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Gulf & Main Magazine

Director of North Fort Myers Academy for the Arts' 2017 Summer Production of 'Shrek' Tells All

Jul 25, 2017 05:02PM ● By Melanie Heisinger
The North Fort Myers Academy of the Arts started a theatre summer camp 4 years ago. This camp takes on the task of creating a full musical production in the matter of 18 days. With a crew of 15 kids, and a cast of about 40, this is no easy feat. 

This season they put on "Shrek the Musical."

We got in touch with the director and production manager of the show Amy Massari to learn more about the making of this show.

Massari has been directing this summer series since its inception 4 years prior. She remembers their first show, Suessical the Musical, with vivid memory and reflected that Shrek was on par with that first performance. 

Since then, the program has greatly improved and expanded. Now, the program performs 3 separate show as opposed to just one. 

Massari has been in the theatre industry for over 28 years, adding knowledge and experience to the program. She has worked for the Florida Repertory Theater as a director for over 8 years, opened and ran her own Mount Shasta Repertory Theater when her and her husband, Michael Massari, lived in California, among other notable things. 

Also, she has been the director since the beginning of the summer program since its inception 4 years ago, and she hopes to continue to make an impact in the theatre community in Lee County schools.

Her husband was also a contributor to the show building elaborate sets for the Shrek performance. He is also a theatre professional and added that much more to the integrity of the production. 

Massari described her love for theatre, especially for children, stating that theatre provides "real choices in an imaginary situation." There is something special about putting on that costume and becoming another character, Massari noted. Once in front of the audience, the audience is then an additional cast member; they bring forth their energy and it's reciprocated by those performing.

With Shrek, it was a big hit within the community and surroudning summer camps, that always visit to see the production. North Fort Myers Academy of the Arts Principal Tom Millons wasn't able to attend, he was actually busy accepting a prestigious arts academy award, but he told Massari that his phone started lighting up after the first performance of Shrek. Those that had had the opportunity to see the production couldn't help but tell him how outstanding it was.  

One of the most memorable moments for Massari was seeing a young actor who had previously taken a lot of direction and was having trouble processing it all. Massari remembers seeing that moment when the light bulb suddenly switched on for them, and then seeing their gratification with it all. She remembers that all of it happened in front of the audience, and seeing reaction was incredibly meaningful to both her and the young actor.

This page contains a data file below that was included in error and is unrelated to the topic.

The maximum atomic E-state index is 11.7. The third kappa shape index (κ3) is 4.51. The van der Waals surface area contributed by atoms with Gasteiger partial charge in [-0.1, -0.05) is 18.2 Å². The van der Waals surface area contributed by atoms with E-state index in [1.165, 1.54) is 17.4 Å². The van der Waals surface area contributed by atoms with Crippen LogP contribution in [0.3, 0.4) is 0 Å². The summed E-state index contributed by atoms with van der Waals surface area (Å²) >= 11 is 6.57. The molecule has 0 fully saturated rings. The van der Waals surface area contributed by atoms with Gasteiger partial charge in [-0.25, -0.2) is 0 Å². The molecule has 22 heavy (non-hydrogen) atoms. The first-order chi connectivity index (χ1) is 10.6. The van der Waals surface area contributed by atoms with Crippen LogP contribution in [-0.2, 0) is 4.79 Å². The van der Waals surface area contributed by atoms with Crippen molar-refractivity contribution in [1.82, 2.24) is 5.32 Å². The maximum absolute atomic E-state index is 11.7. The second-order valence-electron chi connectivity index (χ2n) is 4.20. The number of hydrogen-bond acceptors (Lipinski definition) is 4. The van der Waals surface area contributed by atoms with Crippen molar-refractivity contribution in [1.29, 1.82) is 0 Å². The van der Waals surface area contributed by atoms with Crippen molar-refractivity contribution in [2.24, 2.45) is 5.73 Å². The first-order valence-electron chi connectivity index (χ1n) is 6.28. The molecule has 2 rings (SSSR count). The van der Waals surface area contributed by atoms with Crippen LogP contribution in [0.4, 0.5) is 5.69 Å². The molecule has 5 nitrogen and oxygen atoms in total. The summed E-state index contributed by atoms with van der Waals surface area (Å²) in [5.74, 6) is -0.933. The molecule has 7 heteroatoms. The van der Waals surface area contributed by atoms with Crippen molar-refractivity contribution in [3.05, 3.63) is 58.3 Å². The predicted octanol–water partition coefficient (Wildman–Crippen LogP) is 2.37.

Since starting the camp 4 years ago, there have been plenty of both new members as well as repeating members. Children from 3rd grade through high school are accepted into the program, though typically the high schoolers are counselors for the camp.

Shrek was the ideal production because there are so many roles where people get to have their own moment, which is always great with a large group. Also, another local high school had performed it a few years ago, so they were able to borrow costumes and alter them, as opposed to starting from scratch, which is a major bonus for such a short program.

There was a great team behind Massari to make this summer program possible, something that she wanted to make sure was noted. Her husband Michael "is an amazing builder and set designer and technical director." She also thanked Angel Dobson, the production's music director, who is an "amazing coordinator."

Director Amy Massari's children,
Caleb and Jesse.

 The cast's choreographer, Tracy, also got a big thank you. She worked with Massari's daughter, Jesse, who will be junior in high school. Jesse was Tracy's assistant choreographer, and actually choreographed a few numbers on her own. Massari vividly remembers a touching moment when Tracy reached out to her saying that she "realized she didn't have an assistant, she had a partner." 

Caleb, Massari's son, ended up playing Donkey and she thoroughly enjoyed seeing him transform into his character, as he is usually more sports-oriented. She wanted to note that the organizers of the show had children in the production, and there is a very strict rule in place where they were barred from casting their own kid, and no there is no disputing allowed. 

Massari hopes to eventually do things throughout the school year as guest artist, to continue with the development of academic youth theatre in the area. Her goal is to encourage sharing more resources within schools, but that's all in the future for now. 

"Theatre and the arts are invaluable to development," Massari told us. "I don't expect all students to grow up to go into acting, though some very well could, but it to gives them such a strong foundation to do whatever they want."  

Keep up with the North Fort Myers Academy of the Arts' next production, "The Lion King," which will be a school production with the school's director and drama teacher Kim Smith.